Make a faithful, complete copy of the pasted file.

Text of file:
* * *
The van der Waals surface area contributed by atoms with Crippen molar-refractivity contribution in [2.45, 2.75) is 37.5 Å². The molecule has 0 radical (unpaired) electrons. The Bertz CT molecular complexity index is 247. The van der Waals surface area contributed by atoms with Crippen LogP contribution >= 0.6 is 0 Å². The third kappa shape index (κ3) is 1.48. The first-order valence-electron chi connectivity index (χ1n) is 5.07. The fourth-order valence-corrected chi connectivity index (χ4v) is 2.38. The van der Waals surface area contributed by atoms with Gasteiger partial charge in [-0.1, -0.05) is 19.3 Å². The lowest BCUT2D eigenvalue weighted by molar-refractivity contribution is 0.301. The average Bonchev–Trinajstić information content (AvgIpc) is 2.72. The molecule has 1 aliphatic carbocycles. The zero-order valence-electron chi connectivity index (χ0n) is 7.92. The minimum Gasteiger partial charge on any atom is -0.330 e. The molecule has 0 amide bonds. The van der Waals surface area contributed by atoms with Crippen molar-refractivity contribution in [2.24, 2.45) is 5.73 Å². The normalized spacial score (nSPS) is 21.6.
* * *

The van der Waals surface area contributed by atoms with Crippen molar-refractivity contribution in [2.45, 2.75) is 37.5 Å². The molecule has 0 radical (unpaired) electrons. The Bertz CT molecular complexity index is 247. The van der Waals surface area contributed by atoms with Crippen LogP contribution >= 0.6 is 0 Å². The third kappa shape index (κ3) is 1.48. The first-order valence-electron chi connectivity index (χ1n) is 5.07. The fourth-order valence-corrected chi connectivity index (χ4v) is 2.38. The van der Waals surface area contributed by atoms with Gasteiger partial charge in [-0.1, -0.05) is 19.3 Å². The lowest BCUT2D eigenvalue weighted by molar-refractivity contribution is 0.301. The average Bonchev–Trinajstić information content (AvgIpc) is 2.72. The molecule has 1 aliphatic carbocycles. The zero-order valence-electron chi connectivity index (χ0n) is 7.92. The minimum Gasteiger partial charge on any atom is -0.330 e. The molecule has 0 amide bonds. The van der Waals surface area contributed by atoms with Crippen molar-refractivity contribution in [2.24, 2.45) is 5.73 Å². The normalized spacial score (nSPS) is 21.6.